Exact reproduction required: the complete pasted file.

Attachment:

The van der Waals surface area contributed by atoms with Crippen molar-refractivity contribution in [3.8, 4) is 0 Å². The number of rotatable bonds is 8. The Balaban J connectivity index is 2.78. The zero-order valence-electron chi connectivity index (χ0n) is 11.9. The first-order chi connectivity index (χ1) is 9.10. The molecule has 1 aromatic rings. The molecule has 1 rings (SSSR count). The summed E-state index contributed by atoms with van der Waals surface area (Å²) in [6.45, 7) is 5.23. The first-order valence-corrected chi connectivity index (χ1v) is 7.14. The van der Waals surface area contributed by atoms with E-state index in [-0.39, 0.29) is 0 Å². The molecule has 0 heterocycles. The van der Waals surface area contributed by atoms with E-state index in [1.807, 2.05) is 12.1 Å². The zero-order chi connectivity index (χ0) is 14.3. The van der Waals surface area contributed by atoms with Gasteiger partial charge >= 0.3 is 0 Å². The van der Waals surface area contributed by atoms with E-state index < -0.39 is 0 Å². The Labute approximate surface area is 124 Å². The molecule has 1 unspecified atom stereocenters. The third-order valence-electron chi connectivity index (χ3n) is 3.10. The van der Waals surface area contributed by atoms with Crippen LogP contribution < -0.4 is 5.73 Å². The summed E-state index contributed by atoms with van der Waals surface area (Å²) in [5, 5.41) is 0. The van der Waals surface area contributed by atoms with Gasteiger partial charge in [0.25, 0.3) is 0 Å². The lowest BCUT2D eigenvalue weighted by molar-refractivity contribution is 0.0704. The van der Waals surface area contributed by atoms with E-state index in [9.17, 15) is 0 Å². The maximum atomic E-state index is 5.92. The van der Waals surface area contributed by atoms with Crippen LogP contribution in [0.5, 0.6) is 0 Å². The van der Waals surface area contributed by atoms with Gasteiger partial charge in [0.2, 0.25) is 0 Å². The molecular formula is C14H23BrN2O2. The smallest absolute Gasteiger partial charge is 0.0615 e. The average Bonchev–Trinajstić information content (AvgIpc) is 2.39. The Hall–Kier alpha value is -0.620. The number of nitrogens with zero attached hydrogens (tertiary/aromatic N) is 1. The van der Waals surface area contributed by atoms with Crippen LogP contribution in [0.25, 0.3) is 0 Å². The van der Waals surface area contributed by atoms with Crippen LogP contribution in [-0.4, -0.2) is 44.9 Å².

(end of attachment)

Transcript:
The van der Waals surface area contributed by atoms with Crippen molar-refractivity contribution in [3.8, 4) is 0 Å². The number of rotatable bonds is 8. The Balaban J connectivity index is 2.78. The zero-order valence-electron chi connectivity index (χ0n) is 11.9. The first-order chi connectivity index (χ1) is 9.10. The molecule has 1 aromatic rings. The molecule has 1 rings (SSSR count). The summed E-state index contributed by atoms with van der Waals surface area (Å²) in [6.45, 7) is 5.23. The first-order valence-corrected chi connectivity index (χ1v) is 7.14. The van der Waals surface area contributed by atoms with E-state index in [-0.39, 0.29) is 0 Å². The molecule has 0 heterocycles. The van der Waals surface area contributed by atoms with E-state index in [1.807, 2.05) is 12.1 Å². The zero-order chi connectivity index (χ0) is 14.3. The van der Waals surface area contributed by atoms with Gasteiger partial charge >= 0.3 is 0 Å². The van der Waals surface area contributed by atoms with E-state index < -0.39 is 0 Å². The Labute approximate surface area is 124 Å². The molecule has 1 unspecified atom stereocenters. The third-order valence-electron chi connectivity index (χ3n) is 3.10. The van der Waals surface area contributed by atoms with Crippen LogP contribution < -0.4 is 5.73 Å². The summed E-state index contributed by atoms with van der Waals surface area (Å²) in [5, 5.41) is 0. The van der Waals surface area contributed by atoms with Gasteiger partial charge in [0.25, 0.3) is 0 Å². The lowest BCUT2D eigenvalue weighted by molar-refractivity contribution is 0.0704. The van der Waals surface area contributed by atoms with E-state index in [9.17, 15) is 0 Å². The maximum atomic E-state index is 5.92. The van der Waals surface area contributed by atoms with Crippen LogP contribution in [0.5, 0.6) is 0 Å². The van der Waals surface area contributed by atoms with Gasteiger partial charge in [0.2, 0.25) is 0 Å². The molecular formula is C14H23BrN2O2. The smallest absolute Gasteiger partial charge is 0.0615 e. The average Bonchev–Trinajstić information content (AvgIpc) is 2.39. The Hall–Kier alpha value is -0.620. The number of nitrogens with zero attached hydrogens (tertiary/aromatic N) is 1. The van der Waals surface area contributed by atoms with Crippen LogP contribution in [0.25, 0.3) is 0 Å². The van der Waals surface area contributed by atoms with Crippen LogP contribution in [-0.4, -0.2) is 44.9 Å².